Edison Pulls Plug On Major Power Plantgreenspun.com : LUSENET : Grassroots Information Coordination Center (GICC) : One Thread
Edison Pulls Plug On Major Power Plant Reactor To Shut Down For Routine Repairs
SAN ONOFRE, Calif., Updated 9:48 a.m. PST December 28, 2000 -- A major power plant will be cutting down to half speed in the midst of Southern California's energy crisis.
Southern California Edison will close one of its two reactors in San Onofre for refueling and routine maintenance.
The nuclear reactor will be shut down for the next 45 days, which may tighten the already short supply of electricity in the state.
The utility reassured its 11 million customers that there will not be any blackouts when the reactor is shut down on Tuesday.
The state has been strapped for energy sources and consumer advocates caution that the closure may drive electricity prices higher.
The twin San Onofre reactors generate about 2,300 megawatts of electricity, which represents about 20 percent of Southern California's power supply.
Meanwhile, California's Public Utilities Commission resumed their second day of hearings Thursday in San Francisco with the state's two largest public utilities, Southern California Edison and Pacific Gas and Electric.
The two companies are pressing for up to a 30 percent increase in electricity rates, claiming that deregulation has left them facing possible bankruptcy, CBS 2 News reported.
Consumer advocates argued Wednesday that the companies gambled with deregulation and should pay the consequences, the news station said.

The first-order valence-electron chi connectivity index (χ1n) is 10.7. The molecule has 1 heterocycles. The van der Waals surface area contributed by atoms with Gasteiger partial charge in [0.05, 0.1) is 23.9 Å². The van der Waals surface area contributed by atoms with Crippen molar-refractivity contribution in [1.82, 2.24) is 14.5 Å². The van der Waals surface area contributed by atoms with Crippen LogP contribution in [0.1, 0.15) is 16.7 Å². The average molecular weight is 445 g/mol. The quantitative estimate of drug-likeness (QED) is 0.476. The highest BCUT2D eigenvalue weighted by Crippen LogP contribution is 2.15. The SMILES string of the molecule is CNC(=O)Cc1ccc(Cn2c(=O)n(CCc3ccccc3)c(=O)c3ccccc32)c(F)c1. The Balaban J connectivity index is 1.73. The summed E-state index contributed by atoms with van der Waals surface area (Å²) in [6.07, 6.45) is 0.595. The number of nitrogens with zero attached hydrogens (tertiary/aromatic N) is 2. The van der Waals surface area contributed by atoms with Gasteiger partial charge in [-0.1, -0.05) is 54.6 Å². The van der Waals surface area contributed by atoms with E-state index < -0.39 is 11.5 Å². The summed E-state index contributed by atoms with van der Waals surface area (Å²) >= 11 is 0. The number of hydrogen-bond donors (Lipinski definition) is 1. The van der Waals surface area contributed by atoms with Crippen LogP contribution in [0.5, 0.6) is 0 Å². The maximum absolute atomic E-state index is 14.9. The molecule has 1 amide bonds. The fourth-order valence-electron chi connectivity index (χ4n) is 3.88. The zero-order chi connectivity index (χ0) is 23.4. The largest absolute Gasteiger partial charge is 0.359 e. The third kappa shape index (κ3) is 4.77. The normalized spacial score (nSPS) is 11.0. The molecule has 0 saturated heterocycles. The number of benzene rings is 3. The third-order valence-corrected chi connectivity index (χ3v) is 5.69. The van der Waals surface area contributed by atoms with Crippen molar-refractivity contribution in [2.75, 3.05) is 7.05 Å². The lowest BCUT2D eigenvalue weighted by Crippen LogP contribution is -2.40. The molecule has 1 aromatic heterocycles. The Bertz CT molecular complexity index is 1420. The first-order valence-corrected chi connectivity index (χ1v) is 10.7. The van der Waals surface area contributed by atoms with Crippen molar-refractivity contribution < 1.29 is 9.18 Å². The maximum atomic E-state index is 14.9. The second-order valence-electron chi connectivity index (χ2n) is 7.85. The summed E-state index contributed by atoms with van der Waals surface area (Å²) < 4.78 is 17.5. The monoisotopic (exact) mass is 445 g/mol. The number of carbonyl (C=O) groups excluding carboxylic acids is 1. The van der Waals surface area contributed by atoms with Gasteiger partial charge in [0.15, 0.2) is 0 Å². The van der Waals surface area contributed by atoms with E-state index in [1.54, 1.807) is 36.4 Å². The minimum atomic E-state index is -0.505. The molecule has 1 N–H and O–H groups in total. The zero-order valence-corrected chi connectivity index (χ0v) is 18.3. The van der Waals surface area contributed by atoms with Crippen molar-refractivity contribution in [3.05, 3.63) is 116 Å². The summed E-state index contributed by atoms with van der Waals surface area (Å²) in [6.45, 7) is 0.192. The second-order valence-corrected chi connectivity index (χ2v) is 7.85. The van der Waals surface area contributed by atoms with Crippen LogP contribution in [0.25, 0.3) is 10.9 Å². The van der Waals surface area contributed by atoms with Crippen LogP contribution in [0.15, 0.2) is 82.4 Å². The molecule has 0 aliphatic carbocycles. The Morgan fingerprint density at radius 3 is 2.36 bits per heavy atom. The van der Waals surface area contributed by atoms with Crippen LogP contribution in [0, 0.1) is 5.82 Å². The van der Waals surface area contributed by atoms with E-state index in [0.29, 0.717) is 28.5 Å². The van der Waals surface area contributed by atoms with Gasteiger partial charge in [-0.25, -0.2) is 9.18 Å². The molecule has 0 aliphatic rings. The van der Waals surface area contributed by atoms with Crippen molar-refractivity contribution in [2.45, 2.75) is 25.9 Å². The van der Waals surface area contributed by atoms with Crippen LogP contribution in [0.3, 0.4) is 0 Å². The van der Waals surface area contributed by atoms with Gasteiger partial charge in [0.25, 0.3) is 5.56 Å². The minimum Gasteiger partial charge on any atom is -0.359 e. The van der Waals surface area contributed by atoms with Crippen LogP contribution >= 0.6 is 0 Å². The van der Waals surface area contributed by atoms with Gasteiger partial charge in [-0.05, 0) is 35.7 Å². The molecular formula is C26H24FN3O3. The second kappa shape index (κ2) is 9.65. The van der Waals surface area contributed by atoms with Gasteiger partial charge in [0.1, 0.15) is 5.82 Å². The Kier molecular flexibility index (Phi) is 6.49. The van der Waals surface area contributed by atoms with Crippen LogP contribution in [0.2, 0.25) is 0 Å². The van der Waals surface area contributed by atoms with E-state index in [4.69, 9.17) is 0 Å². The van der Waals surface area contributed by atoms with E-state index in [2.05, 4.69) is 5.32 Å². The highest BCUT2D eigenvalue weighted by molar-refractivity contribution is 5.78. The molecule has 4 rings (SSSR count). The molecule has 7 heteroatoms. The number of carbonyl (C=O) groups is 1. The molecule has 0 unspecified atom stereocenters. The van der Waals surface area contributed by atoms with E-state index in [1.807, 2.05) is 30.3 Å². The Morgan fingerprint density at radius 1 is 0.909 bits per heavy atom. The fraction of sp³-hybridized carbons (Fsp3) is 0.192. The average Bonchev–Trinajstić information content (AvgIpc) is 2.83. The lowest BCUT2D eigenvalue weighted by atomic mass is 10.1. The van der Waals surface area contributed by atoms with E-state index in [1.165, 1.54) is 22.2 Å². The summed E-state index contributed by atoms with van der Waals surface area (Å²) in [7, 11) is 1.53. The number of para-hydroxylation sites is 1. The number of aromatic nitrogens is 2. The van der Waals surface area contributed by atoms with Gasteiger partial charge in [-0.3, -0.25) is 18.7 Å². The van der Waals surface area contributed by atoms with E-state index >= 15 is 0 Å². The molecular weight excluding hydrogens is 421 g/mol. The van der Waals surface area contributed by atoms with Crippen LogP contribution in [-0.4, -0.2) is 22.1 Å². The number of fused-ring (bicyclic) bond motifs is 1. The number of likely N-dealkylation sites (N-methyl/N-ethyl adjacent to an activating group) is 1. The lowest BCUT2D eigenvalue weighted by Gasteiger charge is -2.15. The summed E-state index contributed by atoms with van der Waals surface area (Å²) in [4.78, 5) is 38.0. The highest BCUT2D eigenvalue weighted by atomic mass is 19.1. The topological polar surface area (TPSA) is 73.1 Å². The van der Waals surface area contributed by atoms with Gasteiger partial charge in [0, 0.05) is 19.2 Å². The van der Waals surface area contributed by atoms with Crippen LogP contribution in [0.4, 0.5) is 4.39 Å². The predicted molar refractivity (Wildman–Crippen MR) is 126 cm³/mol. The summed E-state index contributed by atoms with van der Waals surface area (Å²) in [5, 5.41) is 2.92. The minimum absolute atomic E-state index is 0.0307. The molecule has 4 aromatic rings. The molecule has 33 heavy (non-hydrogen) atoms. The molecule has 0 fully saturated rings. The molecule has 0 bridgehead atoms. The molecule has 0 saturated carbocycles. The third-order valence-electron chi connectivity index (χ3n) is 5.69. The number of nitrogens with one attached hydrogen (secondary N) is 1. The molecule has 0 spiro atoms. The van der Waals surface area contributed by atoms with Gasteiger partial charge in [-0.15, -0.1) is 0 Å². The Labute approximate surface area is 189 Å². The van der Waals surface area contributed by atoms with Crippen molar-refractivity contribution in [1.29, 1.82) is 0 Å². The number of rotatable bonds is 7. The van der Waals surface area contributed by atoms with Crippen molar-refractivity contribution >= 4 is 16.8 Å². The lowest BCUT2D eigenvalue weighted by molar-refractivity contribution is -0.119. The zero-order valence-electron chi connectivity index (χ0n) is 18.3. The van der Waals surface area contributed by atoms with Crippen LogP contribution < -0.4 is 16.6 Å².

"Utilities knowingly took a risk, and it's their problem that it didn't work out," said Mike Florio, a senior attorney with the Utility Reform Network in San Francisco, according to the Los Angeles Times.
A decision in the rate hike is expected to be reached by Jan. 5, 2001.
In Washington, D.C., Governor Gray Davis met with President Clinton to brief him about the state's crisis, saying that it will not soon be over.
"We already have six plants under construction, which is the sum total of plants that have been built in the last 16 years in California, and I'm confident that with more conservation and more supply we will see this problem through," Governor Davis told CBS 2 News.
The building of the new plants is expected to take at least two years, the TV station reported.
-- Martin Thompson (email@example.com), December 29, 2000
The two companies are pressing for up to a 30 percent increase in electricity rates,
Don't they realize that such increases will drive businesses from their state? At least, that's what we're facing in Alberta.
-- Rachel Gibson (firstname.lastname@example.org), December 29, 2000.